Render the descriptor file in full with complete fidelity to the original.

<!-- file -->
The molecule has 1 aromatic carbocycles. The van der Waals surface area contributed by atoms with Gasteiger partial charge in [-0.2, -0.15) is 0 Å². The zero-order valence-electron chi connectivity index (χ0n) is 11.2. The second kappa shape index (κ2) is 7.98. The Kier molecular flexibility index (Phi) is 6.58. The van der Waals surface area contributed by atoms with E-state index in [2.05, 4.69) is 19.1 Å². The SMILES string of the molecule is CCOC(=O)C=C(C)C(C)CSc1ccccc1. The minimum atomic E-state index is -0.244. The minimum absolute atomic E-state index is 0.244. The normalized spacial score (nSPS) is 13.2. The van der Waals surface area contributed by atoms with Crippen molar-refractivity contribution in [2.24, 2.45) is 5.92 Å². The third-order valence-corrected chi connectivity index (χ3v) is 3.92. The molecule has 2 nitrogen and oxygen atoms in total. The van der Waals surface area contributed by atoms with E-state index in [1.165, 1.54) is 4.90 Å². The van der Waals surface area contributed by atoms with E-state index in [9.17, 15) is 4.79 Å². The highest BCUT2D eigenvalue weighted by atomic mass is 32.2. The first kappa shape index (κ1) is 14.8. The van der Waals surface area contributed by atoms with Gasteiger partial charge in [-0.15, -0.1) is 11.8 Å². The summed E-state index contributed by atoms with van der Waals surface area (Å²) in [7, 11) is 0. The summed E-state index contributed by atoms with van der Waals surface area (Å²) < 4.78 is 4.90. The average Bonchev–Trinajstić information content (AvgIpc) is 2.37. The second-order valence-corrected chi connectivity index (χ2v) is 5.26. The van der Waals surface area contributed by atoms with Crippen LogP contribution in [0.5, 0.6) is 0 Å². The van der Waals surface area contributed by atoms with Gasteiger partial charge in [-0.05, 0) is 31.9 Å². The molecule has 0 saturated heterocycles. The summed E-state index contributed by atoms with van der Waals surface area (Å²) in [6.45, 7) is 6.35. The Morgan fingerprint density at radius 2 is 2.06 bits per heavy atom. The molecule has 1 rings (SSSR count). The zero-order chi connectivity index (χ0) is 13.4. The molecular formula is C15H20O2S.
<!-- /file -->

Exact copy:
The molecule has 1 aromatic carbocycles. The van der Waals surface area contributed by atoms with Gasteiger partial charge in [-0.2, -0.15) is 0 Å². The zero-order valence-electron chi connectivity index (χ0n) is 11.2. The second kappa shape index (κ2) is 7.98. The Kier molecular flexibility index (Phi) is 6.58. The van der Waals surface area contributed by atoms with E-state index in [2.05, 4.69) is 19.1 Å². The SMILES string of the molecule is CCOC(=O)C=C(C)C(C)CSc1ccccc1. The minimum atomic E-state index is -0.244. The minimum absolute atomic E-state index is 0.244. The normalized spacial score (nSPS) is 13.2. The van der Waals surface area contributed by atoms with Crippen molar-refractivity contribution in [2.24, 2.45) is 5.92 Å². The third-order valence-corrected chi connectivity index (χ3v) is 3.92. The molecule has 2 nitrogen and oxygen atoms in total. The van der Waals surface area contributed by atoms with E-state index in [1.165, 1.54) is 4.90 Å². The van der Waals surface area contributed by atoms with E-state index in [9.17, 15) is 4.79 Å². The highest BCUT2D eigenvalue weighted by atomic mass is 32.2. The first kappa shape index (κ1) is 14.8. The van der Waals surface area contributed by atoms with Gasteiger partial charge in [-0.15, -0.1) is 11.8 Å². The summed E-state index contributed by atoms with van der Waals surface area (Å²) in [7, 11) is 0. The summed E-state index contributed by atoms with van der Waals surface area (Å²) < 4.78 is 4.90. The average Bonchev–Trinajstić information content (AvgIpc) is 2.37. The second-order valence-corrected chi connectivity index (χ2v) is 5.26. The van der Waals surface area contributed by atoms with Crippen LogP contribution in [0.5, 0.6) is 0 Å². The van der Waals surface area contributed by atoms with Gasteiger partial charge in [-0.05, 0) is 31.9 Å². The molecule has 0 saturated heterocycles. The summed E-state index contributed by atoms with van der Waals surface area (Å²) in [6.45, 7) is 6.35. The Morgan fingerprint density at radius 2 is 2.06 bits per heavy atom. The molecule has 1 rings (SSSR count). The zero-order chi connectivity index (χ0) is 13.4. The molecular formula is C15H20O2S.